|PDH Online Course Description||PDH Units/
Learning Units (Hours)
“Now, we add sight to sound”
When Sarnoff, president of RCA, formally introduced television to the world (from a podium in front of the RCA Exhibit Building at the 1939 New York World’s Fair), he heralded it as: “the birth of a new art and a new industry, which eventually will provide entertainment and information for millions.” He was right. There were many others who would be instrumental in the development of “Seeing-at-a-Distance” (a/k/a “Tele-Vision”), some of them you’ve probably heard of such as Philo T. Farnsworth and Vladimir Zworykin, but there were many others whose names have been lost to history (i.e. Charles Francis Jenkins and John Logie Baird). Although David Sarnoff’s contribution was not technical, it was critical in that it was his vision of television’s potential (and his willingness to sacrifice millions of RCA dollars in pursuit of that vision) that would, ultimately, make the modern television industry a practical reality.
In its formative years, television - a derivative of radio, was seeking a path-of-least-resistance to commercial acceptance. By the mid-1920s, it seemed “Mechanical Television,” whereby a motor-driven spinning scanning disk formed images, was the answer. But there were those who realized the limitations of mechanical television and, instead, pursued an electronic solution, building upon the work of those who came before them. This would lead to the development and acceptance, by 1932, of “Electronic Television” as “the way forward.” Delayed by WWII, after the war monochrome (black-and-white) television would develop both technically and commercially into the fledgling industry David Sarnoff had foreseen. By the mid-1950s, the focus was on Chroma (color) television and, by the mid-1960s, color television had come-of-age. In the ensuing years, the “Holy Grail” would be “Mural TV” (flat-screen). With major advances in electronic technology, that too was made manifest.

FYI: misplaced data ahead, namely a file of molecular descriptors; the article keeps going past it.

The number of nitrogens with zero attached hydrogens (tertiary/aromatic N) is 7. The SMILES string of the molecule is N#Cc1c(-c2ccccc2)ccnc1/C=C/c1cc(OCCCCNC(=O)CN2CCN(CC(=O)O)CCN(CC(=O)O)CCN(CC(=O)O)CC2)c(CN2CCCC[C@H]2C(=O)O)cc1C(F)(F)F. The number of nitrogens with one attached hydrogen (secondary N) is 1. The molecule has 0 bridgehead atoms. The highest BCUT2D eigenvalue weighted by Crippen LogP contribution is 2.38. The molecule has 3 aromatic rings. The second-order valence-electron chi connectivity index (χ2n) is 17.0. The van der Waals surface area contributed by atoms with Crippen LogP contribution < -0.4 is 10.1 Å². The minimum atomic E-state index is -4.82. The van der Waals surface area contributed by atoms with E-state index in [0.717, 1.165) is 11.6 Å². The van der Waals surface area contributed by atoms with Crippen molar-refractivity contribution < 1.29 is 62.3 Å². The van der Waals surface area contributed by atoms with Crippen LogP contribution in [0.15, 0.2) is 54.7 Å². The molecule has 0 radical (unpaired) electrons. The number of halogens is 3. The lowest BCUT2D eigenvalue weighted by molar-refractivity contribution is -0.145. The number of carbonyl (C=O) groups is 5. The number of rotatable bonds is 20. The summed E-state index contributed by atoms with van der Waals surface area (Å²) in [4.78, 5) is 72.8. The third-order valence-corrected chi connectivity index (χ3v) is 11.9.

In 1925, a Japanese high school teacher named Kenjiro Takayanagi began research on television after reading about the new technology in a French magazine. He developed a system similar to that of J.L. Baird, using a “Nipkow disk” to scan the subject and generate electrical signals. However, unlike Baird, Takayanagi took the important step of using a Cathode-Ray Tube (CRT) to display the received signal, thereby developing the first “All-Electronic” television receiving set. On December 25, 1926, Takayanagi successfully demonstrated his system at Hamamatsu Industrial High School where, at the time, he was teaching. This demonstration occurred several months before P.T. Farnsworth demonstrated his first fully electronic system (which did not require a Nipkow disk) on September 7, 1927. In 1923, Vladimir Kosma Zworykin filed a patent application for an Iconoscope (“image observer”) - the first practical television transmission tube. The device used the photo-electric effect (the ejection of electrons from metals by the action of light) as a basis for scanning and converting images into electric currents. The last serious obstacle to practical electronic television had been removed.
This course includes a multiple-choice quiz at the end, which is designed to enhance the understanding of the course materials.
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